That pure beauty comes from within is a common platitude. But Achermann, a picture-person, actually works in exactly this way. Visit him in his studio – in a notorious neighborhood of Zurich, where the rural southern Switzerland-born designer has settled again after decades spent in Munich and Italy – and you will be astonished to find a forgotten style of working, an almost historic creativity. It has primarily to do with the sheer amount of paper there. A wing of the studio, located in an inconspicuous functional building, houses the usual workspaces, on the desks, the usual work tools of the graphical guild. The fastest and most powerful Macintoshes, the widest monitors in the market. And compared to the boss’s office, this part of the studio looks like a sweatshop. One can smoke there, and the aspiring young talents working eternal night shifts there certainly do. Dominating the room is a long vintage Prouvé table whose wooden surface I, at least, could never get a look at since it was always piled with books and magazines – the skyline of a knowledge-and idea-city. At first visit, I thought that it was, so to speak, a display window à la “look here at all the rare and expensive things I own.” No matter what people say, Achermann is no showoff. As Christian Kämmerling, German journalism’s big conceptualist, formulated it, “That Beda only deals with the best, will only work with the best, has been, I believe, built into him from the beginning.”
Kämmerling first met Achermann relatively late, in the fall of 2000, after the scandal surrounding Kämmerling’s being thrown out as editor-in-chief of the SZ Magazin that he had turned into a success: “I was sitting in a bar in Schwabing and this big giant that I didn’t know came over to me. He didn’t say much, only something along the lines of, ‘Crazy what just happened to you! Perhaps the path is clear for us to work together sometime.’ Afterwards it stood out to me how much of his work I already knew. And that had stayed in my memory. I saw in it a realized quality standard that could not have been set any higher.”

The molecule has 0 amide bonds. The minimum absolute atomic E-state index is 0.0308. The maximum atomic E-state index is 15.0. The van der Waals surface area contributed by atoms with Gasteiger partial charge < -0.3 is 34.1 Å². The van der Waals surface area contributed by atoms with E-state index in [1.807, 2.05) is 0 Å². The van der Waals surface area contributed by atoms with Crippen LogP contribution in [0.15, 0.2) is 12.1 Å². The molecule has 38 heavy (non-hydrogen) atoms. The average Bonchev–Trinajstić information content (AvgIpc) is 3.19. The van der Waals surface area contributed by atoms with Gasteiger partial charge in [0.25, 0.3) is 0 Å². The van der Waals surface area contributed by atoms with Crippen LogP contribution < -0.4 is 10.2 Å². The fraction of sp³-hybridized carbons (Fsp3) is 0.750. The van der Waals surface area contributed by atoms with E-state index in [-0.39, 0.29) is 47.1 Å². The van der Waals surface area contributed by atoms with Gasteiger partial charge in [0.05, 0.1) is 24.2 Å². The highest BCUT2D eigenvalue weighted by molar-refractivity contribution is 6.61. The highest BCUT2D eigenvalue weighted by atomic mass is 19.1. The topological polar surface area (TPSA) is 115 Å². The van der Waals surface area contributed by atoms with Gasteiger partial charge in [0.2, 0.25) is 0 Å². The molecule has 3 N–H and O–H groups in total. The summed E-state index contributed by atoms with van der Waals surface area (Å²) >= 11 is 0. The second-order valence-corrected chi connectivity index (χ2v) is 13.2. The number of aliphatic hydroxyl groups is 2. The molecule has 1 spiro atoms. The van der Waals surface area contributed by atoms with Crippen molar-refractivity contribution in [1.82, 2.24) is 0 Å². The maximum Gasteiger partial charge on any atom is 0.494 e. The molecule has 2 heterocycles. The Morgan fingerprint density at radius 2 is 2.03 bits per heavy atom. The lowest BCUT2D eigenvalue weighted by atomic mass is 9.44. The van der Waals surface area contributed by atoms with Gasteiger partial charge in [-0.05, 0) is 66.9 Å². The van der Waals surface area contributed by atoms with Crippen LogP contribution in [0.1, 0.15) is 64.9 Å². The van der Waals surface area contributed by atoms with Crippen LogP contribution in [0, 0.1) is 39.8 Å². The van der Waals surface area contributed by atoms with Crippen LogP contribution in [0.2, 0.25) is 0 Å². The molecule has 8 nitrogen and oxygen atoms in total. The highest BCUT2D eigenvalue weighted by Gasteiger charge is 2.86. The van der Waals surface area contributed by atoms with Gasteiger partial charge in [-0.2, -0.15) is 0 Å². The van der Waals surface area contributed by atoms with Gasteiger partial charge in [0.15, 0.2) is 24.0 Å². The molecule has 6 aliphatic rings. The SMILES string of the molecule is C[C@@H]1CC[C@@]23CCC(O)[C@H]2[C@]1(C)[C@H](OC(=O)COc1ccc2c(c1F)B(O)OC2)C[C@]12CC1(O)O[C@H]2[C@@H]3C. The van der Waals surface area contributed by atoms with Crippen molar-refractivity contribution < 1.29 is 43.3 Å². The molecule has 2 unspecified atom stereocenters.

Three years later, a collaboration on the annual report of the biggest retailer in Switzerland, Migros, came along. The concept had to do with Indian film poster painters, but extended vacations and work stays on site in New Dehli were only the last step in a typically Achermann work process: everything begins at the foot of the image mountain, at the edge of the idea city. The book and magazine piles, which by the way are reassembled and shifted daily, delivers inspiration in the form of copied pages. Soon all the walls in Achermann’s huge office are covered in rows of paper. On the balcony of an adjacent house, a person is sitting in the afternoon sun; his chair is a case of beer. Yet back inside the office, it’s all about which of the best photographers’ best ideas will make the most beautiful pages. At first there are no limits, the laws of money and time are momentarily suspended – also a forgotten mode of working. Or, as Kämmerling put it, “Beda embodies living large in the best sense.”